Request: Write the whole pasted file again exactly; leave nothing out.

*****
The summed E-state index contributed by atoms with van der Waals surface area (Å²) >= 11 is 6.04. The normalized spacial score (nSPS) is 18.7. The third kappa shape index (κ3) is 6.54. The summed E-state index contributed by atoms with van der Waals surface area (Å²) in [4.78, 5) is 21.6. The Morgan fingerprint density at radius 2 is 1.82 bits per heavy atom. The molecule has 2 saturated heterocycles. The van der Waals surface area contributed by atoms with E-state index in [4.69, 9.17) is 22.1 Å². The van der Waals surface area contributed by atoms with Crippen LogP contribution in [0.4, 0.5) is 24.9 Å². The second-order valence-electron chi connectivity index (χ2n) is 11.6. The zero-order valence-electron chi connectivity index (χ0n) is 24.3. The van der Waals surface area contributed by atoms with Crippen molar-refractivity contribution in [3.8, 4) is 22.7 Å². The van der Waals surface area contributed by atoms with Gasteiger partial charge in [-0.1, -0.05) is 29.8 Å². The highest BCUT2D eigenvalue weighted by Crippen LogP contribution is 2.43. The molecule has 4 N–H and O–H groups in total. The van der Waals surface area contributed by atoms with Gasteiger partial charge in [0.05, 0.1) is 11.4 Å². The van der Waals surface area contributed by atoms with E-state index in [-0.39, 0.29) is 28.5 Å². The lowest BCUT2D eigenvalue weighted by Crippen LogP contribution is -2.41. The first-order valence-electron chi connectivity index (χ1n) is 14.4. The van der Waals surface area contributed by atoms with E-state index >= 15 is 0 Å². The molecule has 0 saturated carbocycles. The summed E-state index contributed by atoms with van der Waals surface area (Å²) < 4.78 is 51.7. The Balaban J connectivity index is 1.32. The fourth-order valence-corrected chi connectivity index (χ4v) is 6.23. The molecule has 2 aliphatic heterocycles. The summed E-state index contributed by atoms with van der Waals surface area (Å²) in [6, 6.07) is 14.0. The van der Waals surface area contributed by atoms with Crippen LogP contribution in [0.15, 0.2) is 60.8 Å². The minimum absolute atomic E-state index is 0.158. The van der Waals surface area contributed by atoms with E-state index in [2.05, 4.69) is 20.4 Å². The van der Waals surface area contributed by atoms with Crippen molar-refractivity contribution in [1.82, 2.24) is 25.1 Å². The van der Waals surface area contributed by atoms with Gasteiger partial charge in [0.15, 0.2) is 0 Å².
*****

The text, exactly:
The summed E-state index contributed by atoms with van der Waals surface area (Å²) >= 11 is 6.04. The normalized spacial score (nSPS) is 18.7. The third kappa shape index (κ3) is 6.54. The summed E-state index contributed by atoms with van der Waals surface area (Å²) in [4.78, 5) is 21.6. The Morgan fingerprint density at radius 2 is 1.82 bits per heavy atom. The molecule has 2 saturated heterocycles. The van der Waals surface area contributed by atoms with E-state index in [4.69, 9.17) is 22.1 Å². The van der Waals surface area contributed by atoms with Crippen LogP contribution in [0.4, 0.5) is 24.9 Å². The second-order valence-electron chi connectivity index (χ2n) is 11.6. The zero-order valence-electron chi connectivity index (χ0n) is 24.3. The van der Waals surface area contributed by atoms with Crippen molar-refractivity contribution in [3.8, 4) is 22.7 Å². The van der Waals surface area contributed by atoms with Gasteiger partial charge in [-0.1, -0.05) is 29.8 Å². The highest BCUT2D eigenvalue weighted by Crippen LogP contribution is 2.43. The molecule has 4 N–H and O–H groups in total. The van der Waals surface area contributed by atoms with Gasteiger partial charge in [0.05, 0.1) is 11.4 Å². The van der Waals surface area contributed by atoms with E-state index in [-0.39, 0.29) is 28.5 Å². The lowest BCUT2D eigenvalue weighted by Crippen LogP contribution is -2.41. The first-order valence-electron chi connectivity index (χ1n) is 14.4. The van der Waals surface area contributed by atoms with E-state index >= 15 is 0 Å². The molecule has 0 saturated carbocycles. The summed E-state index contributed by atoms with van der Waals surface area (Å²) < 4.78 is 51.7. The Balaban J connectivity index is 1.32. The fourth-order valence-corrected chi connectivity index (χ4v) is 6.23. The molecule has 2 aliphatic heterocycles. The summed E-state index contributed by atoms with van der Waals surface area (Å²) in [6, 6.07) is 14.0. The van der Waals surface area contributed by atoms with Crippen LogP contribution in [0.15, 0.2) is 60.8 Å². The minimum absolute atomic E-state index is 0.158. The van der Waals surface area contributed by atoms with E-state index in [2.05, 4.69) is 20.4 Å². The van der Waals surface area contributed by atoms with Crippen molar-refractivity contribution in [1.82, 2.24) is 25.1 Å². The van der Waals surface area contributed by atoms with Gasteiger partial charge in [0.15, 0.2) is 0 Å².